When a child or young person is traumatised, it affects the whole person – their mind, body, spirit and relationships with others.
Childhood trauma is the result of an event, or series of events, that cause a child to feel helpless and pushed beyond their ability to cope.

All children and young people experience events that affect them both emotionally and physically, but which don’t necessarily lead to trauma. Reactions to these events are usually brief and individuals recover without further difficulties.

At other times, ordinary events that may not appear overwhelming from an adult’s perspective can be very frightening for a child or young person. These can include separations, falls, accidents or invasive medical procedures. Some are overwhelming to almost any child or young person – for example, exposure to violence, physical and sexual abuse, or being forced to leave their home or country.

Some events can have an impact on children and young people, not only from direct exposure, but also by seeing and hearing about them in the media, via the internet or from adults around them.

Sometimes the effects of trauma are immediate and more obvious but on other occasions, the impact may take some time to appear.

  • Different types of trauma

    One way to understand trauma is to consider different types of trauma. 

    Complex trauma
    Complex trauma involves threats and violence between people – it can also be referred to as ‘interpersonal trauma’. This type of trauma often involves a series of events and lasts longer than unexpected one-off traumatic events such as car accidents, house fires, freak accidents, cyclones and floods. Examples of complex trauma include child abuse, bullying, family violence, rape, war and imprisonment. Often, people who experience complex trauma feel unsupported, isolated and blamed, with a sense of shame and stigma.

    Developmental trauma 

    This term refers to the significant impact (physical, emotional and psychological) that ongoing exposure to traumatic events can have on a child and young person’s development. Ongoing exposure to complex trauma can impact the development of a child’s brain. If a child is growing up in an environment of risk and danger, the parts of the brain that manage danger are going to dominate, rather than the higher parts of the brain (that is, the cortex, or ‘thinking brain’, which can only flourish when a child experiences safety and security).Developmental trauma impacts the way a child or young person can manage their feelings and behaviour and can affect their ability to reach their full potential. Developmental trauma includes incidents when children and young people are neglected, abused or experience ongoing conflict between family members.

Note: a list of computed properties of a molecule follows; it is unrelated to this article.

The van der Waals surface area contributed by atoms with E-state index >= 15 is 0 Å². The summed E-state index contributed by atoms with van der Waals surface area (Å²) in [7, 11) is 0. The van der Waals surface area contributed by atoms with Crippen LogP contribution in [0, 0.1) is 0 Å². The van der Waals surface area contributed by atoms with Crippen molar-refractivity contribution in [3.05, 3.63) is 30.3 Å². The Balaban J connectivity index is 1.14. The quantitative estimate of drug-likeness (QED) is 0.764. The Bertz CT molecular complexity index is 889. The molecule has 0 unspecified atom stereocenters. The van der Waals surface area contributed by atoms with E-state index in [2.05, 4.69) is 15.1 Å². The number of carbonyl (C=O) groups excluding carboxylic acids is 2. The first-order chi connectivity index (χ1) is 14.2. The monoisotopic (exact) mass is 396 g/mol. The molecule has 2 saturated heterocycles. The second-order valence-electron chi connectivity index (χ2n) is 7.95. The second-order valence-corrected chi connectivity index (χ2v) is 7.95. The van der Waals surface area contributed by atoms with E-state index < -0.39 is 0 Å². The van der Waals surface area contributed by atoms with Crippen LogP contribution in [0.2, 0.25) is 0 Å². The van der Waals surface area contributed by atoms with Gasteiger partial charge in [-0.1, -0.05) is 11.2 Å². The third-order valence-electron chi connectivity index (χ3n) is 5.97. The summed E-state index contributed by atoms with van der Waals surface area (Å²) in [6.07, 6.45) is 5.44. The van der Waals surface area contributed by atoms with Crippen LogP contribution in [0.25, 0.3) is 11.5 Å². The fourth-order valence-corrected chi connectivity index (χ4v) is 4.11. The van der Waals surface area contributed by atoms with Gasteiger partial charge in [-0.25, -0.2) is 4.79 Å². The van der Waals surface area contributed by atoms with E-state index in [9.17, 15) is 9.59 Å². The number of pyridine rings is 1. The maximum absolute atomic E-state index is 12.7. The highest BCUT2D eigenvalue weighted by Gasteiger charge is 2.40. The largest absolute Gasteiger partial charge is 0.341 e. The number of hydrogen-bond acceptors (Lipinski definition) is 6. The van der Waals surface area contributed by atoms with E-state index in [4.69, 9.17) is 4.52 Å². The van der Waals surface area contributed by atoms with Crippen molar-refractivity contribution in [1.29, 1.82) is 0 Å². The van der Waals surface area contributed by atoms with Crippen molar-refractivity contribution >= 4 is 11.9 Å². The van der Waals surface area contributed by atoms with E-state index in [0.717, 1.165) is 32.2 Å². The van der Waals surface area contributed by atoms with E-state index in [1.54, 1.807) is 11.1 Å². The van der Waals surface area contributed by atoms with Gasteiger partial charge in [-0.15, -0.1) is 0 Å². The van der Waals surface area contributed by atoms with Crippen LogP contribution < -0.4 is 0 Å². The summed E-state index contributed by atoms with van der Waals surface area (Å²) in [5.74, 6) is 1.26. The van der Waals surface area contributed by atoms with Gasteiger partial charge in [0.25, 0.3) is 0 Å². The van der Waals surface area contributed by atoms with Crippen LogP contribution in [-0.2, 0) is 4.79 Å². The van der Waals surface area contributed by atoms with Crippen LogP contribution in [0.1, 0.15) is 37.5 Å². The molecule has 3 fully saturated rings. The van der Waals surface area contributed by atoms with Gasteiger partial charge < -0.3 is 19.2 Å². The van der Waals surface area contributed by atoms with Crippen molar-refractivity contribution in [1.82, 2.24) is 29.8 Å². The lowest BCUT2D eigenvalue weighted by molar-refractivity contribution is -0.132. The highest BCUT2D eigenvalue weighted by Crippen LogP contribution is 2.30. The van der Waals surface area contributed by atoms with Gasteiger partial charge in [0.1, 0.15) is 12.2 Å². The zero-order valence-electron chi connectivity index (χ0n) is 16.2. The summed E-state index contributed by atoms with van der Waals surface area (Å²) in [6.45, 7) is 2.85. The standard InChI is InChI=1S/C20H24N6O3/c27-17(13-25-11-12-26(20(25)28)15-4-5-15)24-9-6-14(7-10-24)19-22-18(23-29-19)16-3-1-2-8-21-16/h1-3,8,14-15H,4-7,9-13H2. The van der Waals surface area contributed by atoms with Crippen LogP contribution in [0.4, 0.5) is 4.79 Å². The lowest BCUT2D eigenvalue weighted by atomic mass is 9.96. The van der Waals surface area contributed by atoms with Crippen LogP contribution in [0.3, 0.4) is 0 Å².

Intergenerational trauma

    Intergenerational trauma occurs when trauma is passed down from original survivors who directly experienced trauma onto future generations.

    When people don’t have the opportunity to recover from trauma, they can inadvertently pass it on through their behaviour. The transfer of trauma isn’t limited to any racial, cultural or religious group, or socioeconomic level; however, research suggests it’s most common in disadvantaged communities.  

  • What makes an event traumatic?

    Not all children and young people are affected in the same way by an event.

    Both the type of event and the way a child or young person responds to it contribute to whether or not they’ll be traumatised by it. It’s a child or young person’s experience of the event, rather than the event itself, that makes it traumatic or not. 

    Whether a child or young person feels overwhelmed and completely out of control or like they had some agency during the incident impacts on their perception of the event as traumatic. Children and young people are also strongly influenced by their past experiences – the more stressful experiences in a person’s life, often known as ‘risk factors’, the greater the chance they’ll be traumatised by future events.

    Experiencing difficult events doesn’t necessarily mean a child or young person will be traumatised.

    A child or young person’s relationships, their feeling of safety, the presence of risk versus protective factors, and the personal meaning they attribute to the experience all influence their response.  

  • References

    Cohen, J. A., Mannarino, A. P., & Deblinger, E. (2016). Treating trauma and traumatic grief in children and adolescents. New York: Guilford Press.

    Cole, S., Greenwald O'Brien, J., & Gadd, M. G. (2005). Helping traumatized children learn: Supportive school environments for children traumatized by family violence. Boston: Massachusetts Advocates for Children. Retrieved from

    Cook, A., Spinazzola, J., Ford, J., Lanktree, C., Blaustein, M., Cloitre, M., ... & Mallah, K. (2017). Complex trauma in children and adolescents. Psychiatric Annals, 35(5), 390-398.

    Copeland, W. E., Keeler, G., Angold, A., & Costello, E. (2007). Traumatic events and posttraumatic stress in childhood. Archives of General Psychiatry, 64(5), 577-584.

    Kenardy, J., Le Brocque, R., March, S., & De Young, A. (2010). How children and young people experience and react to traumatic events. Canberra: Australian Child and Adolescent Trauma, Loss and Grief Network. Retrieved from

    Osofsky, J. D. (2011). Introduction: Trauma through the eyes of a young child. In Joy D. Osofsky (Ed.), Clinical work with traumatized young children. (pp. 1-7). New York: Guilford Press.

    Yehuda, R., Halligan, S. L., & Grossman, R. (2001). Childhood trauma and risk for PTSD: Relationship to intergenerational effects of trauma, parental PTSD, and cortisol excretion. Development and Psychopathology, 13(3), 733-753.

  • External links

    Australian Child & Adolescent Trauma, Loss & Grief Network – Trauma

    Emerging Minds – Trauma and the child

    Healing Foundation – Intergenerational trauma